I appear before you today to consider the inescapable epithet of the moment, at least in the realm of the youthful demotic. You cannot read the Internet, turn on Comedy Central, or eavesdrop in the student union without hearing it.
I refer, of course, to douchey, as well as to the nouns from which it sprang, douchebag and douche.
Last year saw the publication of The Rogers & Littleton Guide to America’s Douchiest Colleges. (Winner: Cornell.) A comparatively venerable Web site, Hot Chicks With Douchebags, has yielded its own book and MTV series. On the sitcom New Girl, the character Schmidt is required to to put money in a Douchebag Jar every time he says or does something, well, douchey. In a monologue on his TBS show, Conan O’Brien, noting that Barack Obama had declared he’d been “too polite” in his first debate with Mitt Romney, predicted that, in the second debate, the president would refer to his rival as “Douchey L. Moneybags.”
Going back a few years, Rolling Stone magazine, in a joint interview with Jon Stewart and Stephen Colbert in 2006, reported this exchange:
STEWART: We rarely do ad hominem attacks. There’s the occasional one—Cheney, I guess we do a little bit. But in general it’s based in frustration over reality. We almost never do the, you know, Bush is dumb.
COLBERT: Ashcroft is a douche bag.
STEWART: I think Novak is a douche bag.
COLBERT: I’m sorry. I apologize. It’s Robert Novak who’s a douche bag. That’s just fact. I think it’s his confirmation name.
STEWART: When he joined Opus Dei.
COLBERT: “You shall be Saint Douche Bag.”
Where does douchey come from and what does it mean? The OED defines douche-bag as “a sterile receptacle for the fluid when administering a douche; freq. applied to the whole apparatus used for douching, including rubber tubing, nozzles, etc.” and cites a first use in 1917. Green’s Dictionary of Slang calls douchebag “a term of general abuse” dating from no later than 1950 and says it is “directed esp. at women.” That connotation seems to have been lost at least by 1974, when Richard Price had this exchange in The Wanderers: “‘You know that guy?’ ‘He’s a real douchebag.’”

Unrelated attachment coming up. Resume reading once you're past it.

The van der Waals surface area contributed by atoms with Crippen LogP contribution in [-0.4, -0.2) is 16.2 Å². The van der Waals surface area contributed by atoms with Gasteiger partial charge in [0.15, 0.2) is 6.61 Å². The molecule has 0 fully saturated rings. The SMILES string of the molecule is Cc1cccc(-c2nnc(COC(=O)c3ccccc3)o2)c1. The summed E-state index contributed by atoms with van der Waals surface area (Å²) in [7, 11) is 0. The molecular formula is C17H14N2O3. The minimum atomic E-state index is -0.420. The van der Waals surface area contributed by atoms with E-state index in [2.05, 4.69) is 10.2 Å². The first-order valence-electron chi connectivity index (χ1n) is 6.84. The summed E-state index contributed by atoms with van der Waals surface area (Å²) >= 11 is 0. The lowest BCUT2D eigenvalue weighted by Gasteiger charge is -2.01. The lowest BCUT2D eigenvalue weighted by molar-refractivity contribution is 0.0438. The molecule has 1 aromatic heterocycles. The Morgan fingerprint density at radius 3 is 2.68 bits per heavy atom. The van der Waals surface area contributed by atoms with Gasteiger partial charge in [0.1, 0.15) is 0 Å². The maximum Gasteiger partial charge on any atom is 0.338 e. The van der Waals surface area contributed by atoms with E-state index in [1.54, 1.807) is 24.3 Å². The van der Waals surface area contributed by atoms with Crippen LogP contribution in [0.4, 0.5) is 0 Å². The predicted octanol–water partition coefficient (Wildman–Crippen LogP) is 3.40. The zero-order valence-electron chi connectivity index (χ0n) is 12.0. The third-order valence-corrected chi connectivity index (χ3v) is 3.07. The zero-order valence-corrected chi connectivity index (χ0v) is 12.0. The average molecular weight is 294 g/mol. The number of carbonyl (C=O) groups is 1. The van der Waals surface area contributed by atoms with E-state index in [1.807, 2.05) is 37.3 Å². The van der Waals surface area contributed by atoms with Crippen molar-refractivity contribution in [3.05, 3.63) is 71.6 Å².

Neither reference book mentions the shortened form douche or the adjective douchey, much less such fanciful current forms as douchebaggery or douchenozzle. (“Facebook Is ‘Like’-Able, but Not Very Likeable. Douchbaggery at Burson-Marsteller, Too”—headline in Advertising Age, 2011.)
A sentence from a 2001 article in Bitch magazine is helpful in terms of dating and definition: “Like legwarmers and Members Only jackets, ‘douchebag’ (and its derivatives ‘douche’ and ‘douchey’) seems to be enjoying its part in the ubiquitous ’80s revival.” The wardrobe references suggest a change, specifically a softening, in the meaning of the root. Once a harsh insult, it has turned into a variant of clueless, with specific reference to (usually) male self-centeredness, pretentiousness and/or bad fashion sense. “Kai from Palo Alto” posted this definition on Urban Dictionary in 2006: “Unimaginative, uninteresting, stale, preppy, mainstream, especially in a self-promoting way.” As a sample sentence, he offered, “We could go out for free drinks with my douchey i-banker friends.” In February of this year, Paul Rudd said this about his fellow actor Justin Theroux: “He’s such a smart guy and he can play these kind of douchey characters, these clueless guys who aren’t self-aware in any way but think they are.”